This time it’s Flying Bridge Theatre Company, based in Newport, to bring Sam and Bob to life. And in the form of Daniel Llewelyn-Williams and Michael Edwards, they are in very safe hands. As the audience enters, both actors are onstage, slippers on, seemingly channelling their inner Laurel and Hardy (also playing as the front of House music), in particular Edward’s nervous grinning and waving to members of the crowd embodying the spirit of Mr Laurel.
However, the cosiness does not last long as the play begins in a blizzard of words, images and ideas which shake us out of any complacency. Sam and Bob, our protagonists, take us through a dazzling series of verbal loops, covering fishing, trained seals and sea lions, the usefulness of horses and children (once both are broken in) and ‘freedom’. And here’s the nub, for all Sam and Bob’s talk and dreams of freedom, they are essentially trapped in a system they cannot control and from which they seemingly cannot escape. The search for the lost nine of diamonds from their deck of cards is as futile as their quest to go “out there”, we get an occasional glimpse and then it disappears.
I was reminded at times of watching Twin Peaks, accept everything you see and hear, then work out your own meaning later.
Both actors show superb verbal and physical dexterity throughout the performance and their onstage chemistry is perfectly aligned. They invite us into their world and we willingly take the trip, which makes the one moment of real violence all the more shocking.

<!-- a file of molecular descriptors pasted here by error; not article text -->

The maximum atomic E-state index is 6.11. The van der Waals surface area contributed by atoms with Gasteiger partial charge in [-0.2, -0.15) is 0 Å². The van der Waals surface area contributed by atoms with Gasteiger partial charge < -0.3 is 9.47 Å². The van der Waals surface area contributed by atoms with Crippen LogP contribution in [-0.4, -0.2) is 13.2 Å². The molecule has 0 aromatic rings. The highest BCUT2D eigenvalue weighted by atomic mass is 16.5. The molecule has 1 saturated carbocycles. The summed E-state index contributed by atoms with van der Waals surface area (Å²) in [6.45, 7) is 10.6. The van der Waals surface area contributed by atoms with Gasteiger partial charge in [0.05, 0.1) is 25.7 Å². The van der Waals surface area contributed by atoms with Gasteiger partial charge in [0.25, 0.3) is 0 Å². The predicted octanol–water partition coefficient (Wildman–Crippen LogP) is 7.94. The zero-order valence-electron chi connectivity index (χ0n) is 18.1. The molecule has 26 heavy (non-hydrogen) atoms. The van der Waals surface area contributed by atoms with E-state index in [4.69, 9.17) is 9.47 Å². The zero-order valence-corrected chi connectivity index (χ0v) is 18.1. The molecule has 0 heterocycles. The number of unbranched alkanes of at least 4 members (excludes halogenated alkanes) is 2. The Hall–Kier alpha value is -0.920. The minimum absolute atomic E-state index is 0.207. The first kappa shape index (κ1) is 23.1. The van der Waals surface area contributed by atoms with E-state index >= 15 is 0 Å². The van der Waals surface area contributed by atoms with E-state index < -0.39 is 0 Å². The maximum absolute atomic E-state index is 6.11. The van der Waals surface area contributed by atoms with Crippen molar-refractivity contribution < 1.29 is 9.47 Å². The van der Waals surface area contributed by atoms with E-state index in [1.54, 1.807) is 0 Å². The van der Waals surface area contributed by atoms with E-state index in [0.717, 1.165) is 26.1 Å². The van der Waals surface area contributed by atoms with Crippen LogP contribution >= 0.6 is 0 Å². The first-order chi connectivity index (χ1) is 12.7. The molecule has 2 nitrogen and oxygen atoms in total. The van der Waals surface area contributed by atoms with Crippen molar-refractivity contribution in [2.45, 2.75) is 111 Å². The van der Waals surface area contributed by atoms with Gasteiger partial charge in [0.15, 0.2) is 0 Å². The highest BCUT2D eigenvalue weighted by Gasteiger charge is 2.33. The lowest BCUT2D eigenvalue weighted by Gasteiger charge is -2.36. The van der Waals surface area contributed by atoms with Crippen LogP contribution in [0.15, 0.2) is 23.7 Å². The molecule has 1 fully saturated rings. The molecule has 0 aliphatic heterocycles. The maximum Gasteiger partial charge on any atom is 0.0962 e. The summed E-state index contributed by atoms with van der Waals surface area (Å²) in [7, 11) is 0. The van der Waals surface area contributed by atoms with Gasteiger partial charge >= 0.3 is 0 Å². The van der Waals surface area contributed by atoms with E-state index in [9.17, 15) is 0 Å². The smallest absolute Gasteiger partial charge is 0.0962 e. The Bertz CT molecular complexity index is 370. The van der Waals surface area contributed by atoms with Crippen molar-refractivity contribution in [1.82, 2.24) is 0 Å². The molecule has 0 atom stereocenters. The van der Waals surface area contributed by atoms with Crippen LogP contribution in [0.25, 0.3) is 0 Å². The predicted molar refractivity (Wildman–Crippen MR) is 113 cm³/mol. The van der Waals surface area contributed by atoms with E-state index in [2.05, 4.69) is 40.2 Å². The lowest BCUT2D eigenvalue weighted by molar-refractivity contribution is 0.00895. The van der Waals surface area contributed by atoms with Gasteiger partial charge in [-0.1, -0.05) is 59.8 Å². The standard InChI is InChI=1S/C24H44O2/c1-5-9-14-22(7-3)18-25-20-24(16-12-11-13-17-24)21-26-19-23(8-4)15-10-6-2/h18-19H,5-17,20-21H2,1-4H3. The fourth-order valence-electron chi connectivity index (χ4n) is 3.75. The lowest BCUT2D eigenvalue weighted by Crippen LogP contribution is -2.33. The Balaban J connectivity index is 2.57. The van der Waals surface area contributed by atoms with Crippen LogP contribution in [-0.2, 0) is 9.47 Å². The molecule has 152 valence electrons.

It’s a strong performance for Flying Bridge Theatre and hopefully will have a life beyond Edinburgh.
Come for the slapstick. Stay for the verbal gymnastics. Leave with a free carrot (maybe). Get your riding coats on and go see this.

Bohemian Britain 24/08/22 (Nick Hennegan)
Surreal, smart and unpretentious.
It’s one of the glorious, great things about the Edinburgh Fringe that you can be in the Assembly Club Bar tapping away on a laptop, when Guy Masterson, my ‘A Christmas Carol’ actor and Fringe stalwart, comes up to me and says, “What are you doing? Close that laptop and come and see a play. Here’s a free ticket.”
I first met Guy when Griff Rhys Jones arranged a Dylan Thomas Centenery celebration in Fitzrovia. He’s a great ‘Artrepreneur’ and is presenting this play, along with another… about circles? (I’ll see it this week and know more soon!) So you can’t really say no to him. Plus, in spite of Directing AND Producing ‘Winston And David’ at the Underbelly Dairy Room, (1.25pm every day! Come and say hello! Plug over, loves..!) I’m really in Edinburgh for the art, so its great to see stuff now my show is ‘bedded in’ as it were.
Horse Country by C.J. Hopkins, won all sorts of awards when it first appeared at the Ed fringe in 2002. And I kinda see why. Eventually. As I was given a direct invitation to see this first production, I’d not even read the flyer and it kept me guessing for a while. But two things became rapidly obvious from the start. The quality of the cast – and the quality of the direction. And when they got to the joke about “How many surrealists does it take to change a lightbulb?” (“The answer? Fish. Of course!) it started to dawn on me what was going on. And later, as I was buying Guy a drink in the bar afterwards (See! There’s NO such thing as a free ticket!) and I met the cast and crew, I realised what a quality offering this is.